Corrosion can lead to damage, structural failure, lost production, and in extreme conditions, environmental incidents. To date, the common repair option has been limited to removing damaged sections of pipe and replacing with new spool pieces, which introduces a range of safety risks associated with heavy lifting and welding. These activities also require a weather window for safe execution, and production must be shut in while the repair is being carried out, which can escalate costs.
Composites were developed specifically to contend with corrosion. In general terms, a composite combines two or more materials, a high-strength reinforcement in fibrous form, incorporated into and bonded by a matrix, usually a thermosetting polymer. The most common strength component is glass.
Most glass fibers consist of E-glass, a term that derived from the words “electrical grade glass.” This super-cooled mixture of metallic oxides is brittle and transparent but has very high tensile strength, 500 ksi (3,400 MPa). Glass is produced in a furnace at about 2,192°F (1,200oC) and spun into fibers of approximately 10 microns in diameter by allowing it to drain under its own weight through many heated bushings.
When engineers are designing a composite, they focus on three characteristics:
• Fiber type: glass, carbon, or aramid (strong, heat-resistant synthetic fibers frequently used in aerospace and military applications)
• Fiber form (typically roving, tow, mat, or woven fabric)
• Fiber orientation or architecture (Reinforcement can be oriented in any direction the designer desires. The most common structural elements are designed with greater strength in the direction subjected to the greatest load.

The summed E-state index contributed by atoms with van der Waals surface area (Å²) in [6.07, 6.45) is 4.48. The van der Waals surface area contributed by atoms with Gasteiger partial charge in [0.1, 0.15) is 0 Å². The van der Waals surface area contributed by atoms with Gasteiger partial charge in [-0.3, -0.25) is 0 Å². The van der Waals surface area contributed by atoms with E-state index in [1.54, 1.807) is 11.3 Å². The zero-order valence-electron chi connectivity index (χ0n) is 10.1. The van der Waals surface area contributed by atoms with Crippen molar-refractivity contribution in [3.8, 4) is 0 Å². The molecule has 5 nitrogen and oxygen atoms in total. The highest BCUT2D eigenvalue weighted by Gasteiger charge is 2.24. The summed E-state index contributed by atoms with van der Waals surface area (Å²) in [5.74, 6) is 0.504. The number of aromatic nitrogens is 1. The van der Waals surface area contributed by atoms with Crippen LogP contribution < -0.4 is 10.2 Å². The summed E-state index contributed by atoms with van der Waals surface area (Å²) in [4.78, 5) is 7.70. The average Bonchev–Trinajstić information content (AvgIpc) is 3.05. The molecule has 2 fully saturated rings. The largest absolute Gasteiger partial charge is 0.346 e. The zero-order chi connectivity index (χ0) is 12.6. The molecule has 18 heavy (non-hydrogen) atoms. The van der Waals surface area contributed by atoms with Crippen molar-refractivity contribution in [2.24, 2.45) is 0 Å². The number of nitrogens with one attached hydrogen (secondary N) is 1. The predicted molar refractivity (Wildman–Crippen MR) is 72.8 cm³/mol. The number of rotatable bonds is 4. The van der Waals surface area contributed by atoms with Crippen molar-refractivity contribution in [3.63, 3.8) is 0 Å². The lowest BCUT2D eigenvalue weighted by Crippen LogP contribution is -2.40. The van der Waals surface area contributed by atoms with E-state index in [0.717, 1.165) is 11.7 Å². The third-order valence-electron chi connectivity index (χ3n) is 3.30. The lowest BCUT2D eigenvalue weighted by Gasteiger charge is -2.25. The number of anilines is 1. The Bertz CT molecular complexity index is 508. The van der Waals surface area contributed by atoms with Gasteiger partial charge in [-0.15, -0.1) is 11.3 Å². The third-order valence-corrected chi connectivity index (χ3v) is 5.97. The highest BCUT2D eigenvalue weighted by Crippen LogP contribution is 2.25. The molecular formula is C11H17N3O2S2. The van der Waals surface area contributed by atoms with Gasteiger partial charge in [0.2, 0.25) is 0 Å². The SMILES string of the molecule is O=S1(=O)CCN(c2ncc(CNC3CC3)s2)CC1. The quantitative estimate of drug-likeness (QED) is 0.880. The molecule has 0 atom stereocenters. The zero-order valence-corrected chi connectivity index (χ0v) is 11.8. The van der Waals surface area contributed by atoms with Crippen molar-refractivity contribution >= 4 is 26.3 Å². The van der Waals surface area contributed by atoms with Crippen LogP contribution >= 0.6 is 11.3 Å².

CONSIDERING THE OPTIONS
It is important to distinguish among the composite repair offerings on the market because not all composites are equal. The distinctions can be critical specific to the particular repair applications, so it is important to understand how composite repairs differ.
Any composite repair being considered for an offshore application should be:
• Non-intrusive, limited disruption to normal production
• Suitable for in-service applications
• Permanent, restores the serviceability to the pipe beyond its design life
• Cost effective
• Fully predictable and verifiable by modeling and/or definitive equations found in current design standards
• Able to eliminate all installation variables
• Eective in all locations and environments
• Eective for all pipe grades and sizes
• Designed to meet or exceed current code requirements.
• Formulated and constructed to eliminate field design and field engineering
• Able to conservatively restore the pipe to its original strength
• Rigorously tested and subjected to peer review
• Field proven.
A composite that will work in an offshore environment must be designed carefully to ensure the mechanical properties can provide the necessary strength to restore the line to the appropriate level of operation, typically to its original design standard. With the proper repair designed, installation procedures must provide the permanency required of the repair. This means the composite repair, when completed, must be able to compete with traditional repair alternatives in terms of safety, economics, control of installation variables and effectiveness.
To be reliable and predictable, a composite should be manufactured under controlled conditions. Manufacturing material in a facility allows accurate control of the ratio of glass to resin under conditions that can be monitored. Within a facility, the unidirectional glass strands can be carefully positioned, pre-tensioned and aligned to maximize strength, and the composite can be compressed, dried, heat-treated, cured, and inspected before being shipped as a completed unit to the repair location. This approach allows design variables to be controlled by the manufacturer, producing repair units that are consistent and documented.